“Around The World In 80 Days” Review: Where David Tennant Recorded Phileas Fogg’s Adventures

Phileas Fogg (David Tennant) lived a quiet and primarily lonely life as a wealthy man in London in 1872. However, it is activated when his loyal – albeit unstable – servant gives him this card. Only the word wrote “coward” on it, and he placed it with another card containing pictures of travel destinations worldwide.

At the Reform Club, he was fascinated by a newspaper article:

You can also travel around the world in 80 days or less in a hot air balloon developed in France. This article is written by Abigail Fortescue (Leonie Benes), daughter of newspaper editor Bernard Fortescue (Jason Watkins). He was just breaking into the men’s club. When he realized the author wasn’t in the article and wanted to know why. His father said that readers trust the writings of men more than women.

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After the incident, Fogg said he would make a global trip in less than 80 days. Both Fortescue and his other friend Niall Bellamy (Peter Sullivan) scoff at the idea because Fogg is humble. Bellamy bet £10,000 that Fogg wouldn’t make it. Overconfident, Fogg doubled his stake to £20,000. He vowed to return to the club by Christmas Eve at the latest.

He is accompanied by Passepartout (Ibrahim Koma), a waiter at the club. Who has just left after an argument after breaking up with a waiter. He overhears the discussion and sets out to be hired as Fogg’s servant. Abigail also persuaded her father to write about Fogg’s journey under the name Abigail Fix.

The first stop is Paris so you can catch the train to Italy. Passepartout was a little worried that he would be in his hometown, which he left a decade ago. His reluctance was immediately highlighted when revolutionaries protesting the government immediately saw him, including his brother. After the government killed his father, Passepartout fled while his brother continued to work for his father. Today they wanted to kill the president and drag Passepartout and Abigail to where they wanted to do the deed.

Fogg, meanwhile, is pulled out of his carriage by the demonstrators:

Who was hunted and robbed by street urchins and left with very little treasure. He manages to keep Abigail’s pouch intact. He finds the spot where the president awards medals on his way through town. Passepartout’s brother is camping across the street, waiting to shoot the president.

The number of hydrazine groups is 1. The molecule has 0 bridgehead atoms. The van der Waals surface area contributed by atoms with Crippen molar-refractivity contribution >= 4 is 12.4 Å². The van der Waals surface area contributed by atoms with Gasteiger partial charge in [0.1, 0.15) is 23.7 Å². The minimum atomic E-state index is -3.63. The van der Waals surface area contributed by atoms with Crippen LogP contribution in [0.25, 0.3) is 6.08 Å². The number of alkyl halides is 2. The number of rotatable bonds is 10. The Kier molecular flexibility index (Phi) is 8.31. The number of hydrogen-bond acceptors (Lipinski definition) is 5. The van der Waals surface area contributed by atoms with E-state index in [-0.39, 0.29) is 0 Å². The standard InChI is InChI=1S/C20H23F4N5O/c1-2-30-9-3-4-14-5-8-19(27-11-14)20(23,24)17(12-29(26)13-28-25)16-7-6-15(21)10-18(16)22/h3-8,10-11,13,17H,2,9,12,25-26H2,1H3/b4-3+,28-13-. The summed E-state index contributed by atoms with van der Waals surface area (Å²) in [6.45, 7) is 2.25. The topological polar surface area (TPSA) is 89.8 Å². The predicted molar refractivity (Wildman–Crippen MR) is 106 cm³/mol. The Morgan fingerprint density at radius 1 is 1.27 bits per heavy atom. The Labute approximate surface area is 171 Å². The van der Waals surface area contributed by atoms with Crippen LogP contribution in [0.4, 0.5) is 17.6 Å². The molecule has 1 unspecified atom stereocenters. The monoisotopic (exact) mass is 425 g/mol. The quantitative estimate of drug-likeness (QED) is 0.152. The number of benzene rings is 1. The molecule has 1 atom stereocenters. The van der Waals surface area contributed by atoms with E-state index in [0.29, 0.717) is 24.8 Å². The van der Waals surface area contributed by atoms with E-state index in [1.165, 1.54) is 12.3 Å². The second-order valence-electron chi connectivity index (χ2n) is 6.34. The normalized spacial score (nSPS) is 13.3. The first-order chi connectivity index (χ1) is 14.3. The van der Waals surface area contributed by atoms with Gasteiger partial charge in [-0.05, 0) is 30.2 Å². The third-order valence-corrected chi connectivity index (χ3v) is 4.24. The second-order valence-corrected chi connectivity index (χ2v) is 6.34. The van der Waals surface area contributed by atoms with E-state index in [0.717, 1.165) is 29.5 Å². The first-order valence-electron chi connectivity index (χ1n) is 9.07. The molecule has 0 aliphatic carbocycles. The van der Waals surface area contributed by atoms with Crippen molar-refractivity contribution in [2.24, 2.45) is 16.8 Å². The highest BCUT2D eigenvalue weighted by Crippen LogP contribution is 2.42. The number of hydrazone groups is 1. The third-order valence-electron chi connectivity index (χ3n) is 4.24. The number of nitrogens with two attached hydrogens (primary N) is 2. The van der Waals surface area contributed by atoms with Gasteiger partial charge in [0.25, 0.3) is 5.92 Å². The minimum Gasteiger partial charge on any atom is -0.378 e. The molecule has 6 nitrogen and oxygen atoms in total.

We had a feeling this 80-day adaptation, written by Ashley Faro and Caleb Ranson. It wouldn’t stick to the novel when we saw the action-packed Passepartout story straight out of the gate. It’s not just that the writers decided to diversify the cast, changed Passerpartout to colour.

And replaced the grim detective Fix with the “hot” Abigail Fix (who used her mother’s maiden name to stand out from her to keep her publishing dad away). They took Verne’s story frame and went on new adventures. And that’s good for us.

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If you don’t like screenwriters sticking to novels – and at 80 days. We can’t imagine there are not so many people that are out there who know novels that well. Then rethinking Fogg’s journey through the episodes should be a fun adventure. He didn’t fall into a sleep trap like most songs played in 19th-century England; it quickly gets to the heart of the story and continues through the first hour.

This helps Tenants make Fogg attractive.

You see him early in the series as a man protected by money. Which has experienced nothing and has a narrow view of the world. But you also see the thirst for adventure in those who want to go far. More than the cool old whites who populate the clubs they visit every day. There was more than one indication that he had made such a statement before and quickly gave up. But he never had Passerpartout and Fix by his side; his motivation to keep Fix safe has more or less led him to save the life of the French president, albeit by accident.

But what we liked about this episode is that Faroa and Ranson aren’t afraid to get rid of Fogg in the second half of the episode and allow Passepartout and Fix some fat emotional scenes. They tease, argue, and we get an idea why Passepartout is so eager to join Fogg; It’s not just for work, but a chance to escape from your past once again. That knowledge will help the story move forward, so it’s not just Fogg, a man who, even while desperately seeking his way out of Paris, is still a somewhat withdrawn character.

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This new worldwide adaptation in 80 days tells more or less a new story that may have more in common with the 21st century than the 19th century. But it’s also full of fast-paced excitement, with great headliners from Tenant, Benes, and Coma.